RICHMOND, Va. — As 13 electors cast ballots Monday for the nation's first black president in the Confederacy's old Capitol, Henry Marsh emotionally recalled the smartest man he ever knew — a waiter, who couldn't get a better job because of his race.
"He waited tables for 30 years, six days a week, 12 hours a day, from 12 noon to 12 midnight, and he supported his family," Marsh, 75, a civil rights lawyer and state senator, said of his father as he fought back tears. "He suffered a lot. He went through a lot."
In all 50 states and the District of Columbia, the 538 electors performed a constitutional process to legally elect Democrat Barack Obama the 44th president.
More than 131 million voters cast ballots — the most ever in a presidential election. But Obama's election is not complete until Congress tallies the outcome of Monday's Electoral College vote at a joint session scheduled for Jan. 6.
Monday's voting was largely ceremonial, the results preordained by Obama's Nov. 4 victory over Republican Sen. John McCain. Obama won 365 electoral votes, to 173 for McCain. With every state reporting, all the electors had cast ballots in accordance with the popular votes in their states.
In many states, the formal, staid proceeding was touched with poignance, particularly among people old enough to recall a time when voting alone posed the risk of violence for black Americans.
The contrast at Virginia's Capitol, where the Confederate Congress met, was particularly striking.
Gov. Timothy M. Kaine noted in his speech that the 200-year-old Capitol was where lawmakers just 50 years ago orchestrated the state's formal defiance of federal school desegregation orders. But he also noted that it is where L. Douglas Wilder took his oath as the nation's first elected black governor in 1990.
"This temple of Democracy shines very brightly today," Kaine told a standing-room-only crowd attending what had always been a sparsely attended afterthought.
In Florida, state Sen. Frederica Wilson, 66, never thought she would see a black man elected president.
"White water fountains, colored water fountains. You couldn't sit at the lunch counter, go to the bank or get a hamburger," Wilson said after signing a document certifying that Obama got all 27 of her state's electors.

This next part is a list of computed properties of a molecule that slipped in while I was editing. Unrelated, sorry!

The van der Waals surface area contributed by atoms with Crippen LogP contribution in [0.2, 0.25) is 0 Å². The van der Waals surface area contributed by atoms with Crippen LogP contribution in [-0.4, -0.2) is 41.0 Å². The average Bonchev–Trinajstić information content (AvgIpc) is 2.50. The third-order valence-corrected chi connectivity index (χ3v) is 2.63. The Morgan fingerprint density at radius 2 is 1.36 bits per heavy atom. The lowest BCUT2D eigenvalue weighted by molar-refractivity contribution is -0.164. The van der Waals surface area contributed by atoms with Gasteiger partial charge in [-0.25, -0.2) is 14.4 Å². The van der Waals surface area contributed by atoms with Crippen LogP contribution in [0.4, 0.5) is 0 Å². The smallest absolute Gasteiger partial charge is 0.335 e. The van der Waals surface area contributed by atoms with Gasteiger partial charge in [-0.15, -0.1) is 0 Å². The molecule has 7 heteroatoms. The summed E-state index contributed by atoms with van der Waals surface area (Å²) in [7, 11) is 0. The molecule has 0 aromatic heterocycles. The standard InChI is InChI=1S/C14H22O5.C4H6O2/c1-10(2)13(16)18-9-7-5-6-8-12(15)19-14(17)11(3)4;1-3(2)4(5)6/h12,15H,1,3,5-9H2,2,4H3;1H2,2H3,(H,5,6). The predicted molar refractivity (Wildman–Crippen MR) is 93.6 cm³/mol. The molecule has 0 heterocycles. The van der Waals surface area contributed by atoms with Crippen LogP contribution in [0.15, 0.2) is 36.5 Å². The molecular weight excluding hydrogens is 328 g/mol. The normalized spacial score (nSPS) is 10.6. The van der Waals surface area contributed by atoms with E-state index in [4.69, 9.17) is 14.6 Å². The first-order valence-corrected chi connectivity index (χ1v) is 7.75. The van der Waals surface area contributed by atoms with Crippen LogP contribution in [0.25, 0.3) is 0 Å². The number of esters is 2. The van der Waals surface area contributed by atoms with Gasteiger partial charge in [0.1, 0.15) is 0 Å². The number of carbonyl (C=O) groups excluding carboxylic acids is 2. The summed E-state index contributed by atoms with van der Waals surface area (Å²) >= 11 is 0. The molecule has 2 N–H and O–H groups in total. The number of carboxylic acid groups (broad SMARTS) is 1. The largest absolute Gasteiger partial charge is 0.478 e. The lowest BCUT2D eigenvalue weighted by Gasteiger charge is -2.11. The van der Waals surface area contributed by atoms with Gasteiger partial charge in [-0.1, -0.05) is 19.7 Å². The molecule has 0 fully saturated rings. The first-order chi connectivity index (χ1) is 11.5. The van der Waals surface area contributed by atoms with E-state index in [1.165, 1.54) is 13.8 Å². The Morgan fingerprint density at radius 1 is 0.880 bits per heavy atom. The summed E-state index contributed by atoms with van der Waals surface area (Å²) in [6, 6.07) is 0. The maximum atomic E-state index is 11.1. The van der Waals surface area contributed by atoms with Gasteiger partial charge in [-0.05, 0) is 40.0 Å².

"The pain will always be there, but I think there's a realization that people have evolved," she said.
In North Carolina, 61-year-old Janice Cole said Monday's event was a joyous marker for black people to put old Dixie's trouble past behind them.
"Sen. Obama reminds us that only in America could this story be possible," Cole said.
As a pro football legend, Franco Harris signs his autograph countless thousands of times. But the signature he made as one of 21 Pennsylvania electors for Obama was the one the Pittsburgh Steelers great running back won't ever forget.
"That was special," the Pro Football Hall of Famer said. "This was the most valuable thing I've ever signed my name to."
In Augusta, Maine, the moment was freighted with emotion for Jill Duson, the first black mayor of Portland and chairwoman of Maine's four electors.
"Every time I think of it, I get a little misty eyed," Duson said. "I am undone by the election of Barack Obama and what it says to me as a black American, and his victory in the whitest state."
Sedrick Rawlins, a retired 81-year-old dentist from Manchester, Conn., traveled to Selma, Ala., in 1965 to help the Rev. Martin Luther King Jr., with the bloody march to Montgomery. The night Obama won the election, he said, he wept with joy. On Monday, he couldn't stop smiling.
"The election is one thing, but it's really official when they seal those ballots with wax and send them off," Rawlins said.
Colorado elector Wellington Webb, Denver's first and only black mayor, said the chance to cast an electoral vote for the first black president was the honor of a lifetime, one that would have made King proud.
"He would find the dream fulfilled," Webb said.